Conversation leads to creativity

Employers should encourage their staff to talk if they want
to encourage creativity and innovation in the workplace.

An Industrial Society report claims that the ‘head down,
assembly-line culture’ of UK business stifles the creation of new ideas and

Alex McKie, the author of Virtual Value: Conversations,
Ideas and the Creative Economy, believes that encouraging conversations at work
is the first step in making the workplace more creative.

He said: "All new ideas begin with conversation and if
employers want to make money, they have to invest time in allowing people to
talk to each other. The employer intent on stamping out idle chatter is likely
to kill good ideas in the process."

McKie states that by working to measurable targets and a
rigid chain of command companies inhibit innovation. He argues that in the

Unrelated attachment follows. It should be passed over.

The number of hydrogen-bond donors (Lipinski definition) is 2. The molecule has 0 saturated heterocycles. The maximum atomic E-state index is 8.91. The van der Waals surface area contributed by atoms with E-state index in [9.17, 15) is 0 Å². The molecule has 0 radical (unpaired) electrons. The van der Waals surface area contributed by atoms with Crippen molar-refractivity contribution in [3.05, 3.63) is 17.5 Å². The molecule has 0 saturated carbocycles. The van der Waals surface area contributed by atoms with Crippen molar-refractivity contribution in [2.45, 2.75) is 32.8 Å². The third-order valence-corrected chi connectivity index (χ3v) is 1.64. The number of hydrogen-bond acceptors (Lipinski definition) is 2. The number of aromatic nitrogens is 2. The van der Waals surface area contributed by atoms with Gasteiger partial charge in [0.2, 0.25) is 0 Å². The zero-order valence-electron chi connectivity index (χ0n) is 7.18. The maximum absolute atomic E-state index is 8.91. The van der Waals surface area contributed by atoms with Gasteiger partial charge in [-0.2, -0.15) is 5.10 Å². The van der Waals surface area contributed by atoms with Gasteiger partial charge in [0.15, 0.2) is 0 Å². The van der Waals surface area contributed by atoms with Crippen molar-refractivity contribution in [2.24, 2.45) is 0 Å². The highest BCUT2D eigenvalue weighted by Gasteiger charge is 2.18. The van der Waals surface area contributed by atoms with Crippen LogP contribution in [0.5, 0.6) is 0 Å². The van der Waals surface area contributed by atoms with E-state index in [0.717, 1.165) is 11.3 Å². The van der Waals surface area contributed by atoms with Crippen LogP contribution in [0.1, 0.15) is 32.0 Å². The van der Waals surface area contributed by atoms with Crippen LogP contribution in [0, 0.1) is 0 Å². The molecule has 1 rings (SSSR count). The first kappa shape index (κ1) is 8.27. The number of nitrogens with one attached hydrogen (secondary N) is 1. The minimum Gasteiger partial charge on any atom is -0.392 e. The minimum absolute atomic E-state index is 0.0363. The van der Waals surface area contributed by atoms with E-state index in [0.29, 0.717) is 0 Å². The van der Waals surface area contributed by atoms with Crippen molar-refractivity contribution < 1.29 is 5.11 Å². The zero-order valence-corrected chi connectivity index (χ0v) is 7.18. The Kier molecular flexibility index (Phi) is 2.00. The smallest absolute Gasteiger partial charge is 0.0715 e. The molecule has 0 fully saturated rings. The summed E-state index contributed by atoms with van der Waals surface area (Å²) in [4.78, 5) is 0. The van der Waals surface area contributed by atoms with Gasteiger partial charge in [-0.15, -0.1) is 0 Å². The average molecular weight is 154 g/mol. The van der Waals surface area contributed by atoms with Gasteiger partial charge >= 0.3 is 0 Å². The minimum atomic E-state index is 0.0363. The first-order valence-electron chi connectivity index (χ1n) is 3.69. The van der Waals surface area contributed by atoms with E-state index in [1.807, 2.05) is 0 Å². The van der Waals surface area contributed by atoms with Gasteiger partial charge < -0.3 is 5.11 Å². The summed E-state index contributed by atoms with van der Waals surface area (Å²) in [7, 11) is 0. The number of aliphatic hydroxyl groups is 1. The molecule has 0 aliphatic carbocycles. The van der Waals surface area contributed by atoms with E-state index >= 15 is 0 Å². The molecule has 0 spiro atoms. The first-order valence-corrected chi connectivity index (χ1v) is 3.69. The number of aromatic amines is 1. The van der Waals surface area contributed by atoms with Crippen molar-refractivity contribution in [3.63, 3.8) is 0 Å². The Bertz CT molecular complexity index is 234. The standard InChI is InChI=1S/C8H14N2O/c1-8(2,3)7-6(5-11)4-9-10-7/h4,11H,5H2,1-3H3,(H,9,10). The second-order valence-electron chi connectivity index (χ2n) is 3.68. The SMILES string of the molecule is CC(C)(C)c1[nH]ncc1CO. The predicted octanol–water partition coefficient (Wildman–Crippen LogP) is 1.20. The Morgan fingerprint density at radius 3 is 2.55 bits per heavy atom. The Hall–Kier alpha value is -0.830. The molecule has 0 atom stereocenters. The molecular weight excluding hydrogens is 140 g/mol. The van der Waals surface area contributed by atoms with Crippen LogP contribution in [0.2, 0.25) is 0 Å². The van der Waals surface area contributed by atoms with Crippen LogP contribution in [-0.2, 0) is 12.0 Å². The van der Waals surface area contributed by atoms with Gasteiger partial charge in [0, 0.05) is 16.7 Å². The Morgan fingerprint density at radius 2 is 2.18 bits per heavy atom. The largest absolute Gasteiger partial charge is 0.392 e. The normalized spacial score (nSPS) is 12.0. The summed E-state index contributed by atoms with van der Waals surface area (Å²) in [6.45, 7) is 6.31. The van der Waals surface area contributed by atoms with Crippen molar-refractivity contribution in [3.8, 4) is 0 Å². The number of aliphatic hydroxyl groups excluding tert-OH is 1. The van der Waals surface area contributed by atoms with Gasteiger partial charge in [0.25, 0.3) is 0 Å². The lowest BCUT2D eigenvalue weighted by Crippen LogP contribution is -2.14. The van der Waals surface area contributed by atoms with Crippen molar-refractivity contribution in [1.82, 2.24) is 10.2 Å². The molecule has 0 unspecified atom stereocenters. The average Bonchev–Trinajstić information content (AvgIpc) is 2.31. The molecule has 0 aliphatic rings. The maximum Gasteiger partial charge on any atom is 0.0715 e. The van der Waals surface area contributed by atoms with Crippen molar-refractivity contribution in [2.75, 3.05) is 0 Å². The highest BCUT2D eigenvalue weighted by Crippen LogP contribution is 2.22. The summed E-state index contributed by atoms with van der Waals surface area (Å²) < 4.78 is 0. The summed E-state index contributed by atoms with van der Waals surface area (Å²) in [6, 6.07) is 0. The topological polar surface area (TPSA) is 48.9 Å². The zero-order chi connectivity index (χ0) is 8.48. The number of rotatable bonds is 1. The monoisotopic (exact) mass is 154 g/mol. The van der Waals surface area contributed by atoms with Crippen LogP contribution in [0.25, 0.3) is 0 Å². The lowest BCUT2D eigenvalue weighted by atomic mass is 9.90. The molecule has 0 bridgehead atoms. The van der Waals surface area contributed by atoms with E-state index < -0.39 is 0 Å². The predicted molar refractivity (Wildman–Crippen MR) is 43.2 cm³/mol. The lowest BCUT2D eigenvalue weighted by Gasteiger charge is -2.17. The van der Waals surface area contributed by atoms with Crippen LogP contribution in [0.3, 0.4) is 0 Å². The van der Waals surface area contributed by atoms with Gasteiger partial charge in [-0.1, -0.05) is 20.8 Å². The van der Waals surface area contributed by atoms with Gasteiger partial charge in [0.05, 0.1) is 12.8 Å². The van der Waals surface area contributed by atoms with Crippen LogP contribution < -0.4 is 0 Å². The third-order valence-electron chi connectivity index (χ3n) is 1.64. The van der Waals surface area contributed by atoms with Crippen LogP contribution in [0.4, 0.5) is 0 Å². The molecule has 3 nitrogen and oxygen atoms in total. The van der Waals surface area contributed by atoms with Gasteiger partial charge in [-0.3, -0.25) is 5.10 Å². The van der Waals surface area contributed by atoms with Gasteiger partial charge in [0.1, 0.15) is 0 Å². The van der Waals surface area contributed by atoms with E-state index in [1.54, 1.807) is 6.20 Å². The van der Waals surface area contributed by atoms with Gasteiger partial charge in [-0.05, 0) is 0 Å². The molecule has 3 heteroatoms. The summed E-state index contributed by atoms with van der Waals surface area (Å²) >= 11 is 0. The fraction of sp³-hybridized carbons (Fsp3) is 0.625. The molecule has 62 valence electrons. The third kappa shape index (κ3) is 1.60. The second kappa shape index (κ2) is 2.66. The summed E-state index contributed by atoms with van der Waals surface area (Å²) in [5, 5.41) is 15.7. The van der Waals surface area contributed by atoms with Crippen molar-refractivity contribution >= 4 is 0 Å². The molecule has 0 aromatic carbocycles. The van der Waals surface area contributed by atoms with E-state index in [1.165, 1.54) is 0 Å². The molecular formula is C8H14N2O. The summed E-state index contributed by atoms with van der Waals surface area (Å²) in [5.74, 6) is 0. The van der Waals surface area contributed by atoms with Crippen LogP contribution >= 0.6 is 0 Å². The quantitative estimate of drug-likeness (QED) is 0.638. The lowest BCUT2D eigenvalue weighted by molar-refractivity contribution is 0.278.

current business climate, organisations only encourage creativity within the
normal rules of business.

McKie said the economic downturn has made the environment
for creativity even more hostile as managers become reluctant to allow people
to deviate from established working practices.

"Creativity matters, and not just because it makes life
more interesting and engaging, but creativity makes business sense too,"
McKie said.

"Last year, creativity was everyone’s favourite
buzzword, now hyper rationality is in, and anything that looks vaguely like a
risk should be avoided.

"But employers need to lighten up. Creativity is at the
heart of successful business. It is the source of innovation and future
competitive advantage."

He recommends that employers break down hierarchies, so that
ideas are not disregarded because they have been suggested by junior members of

By Paul Nelson

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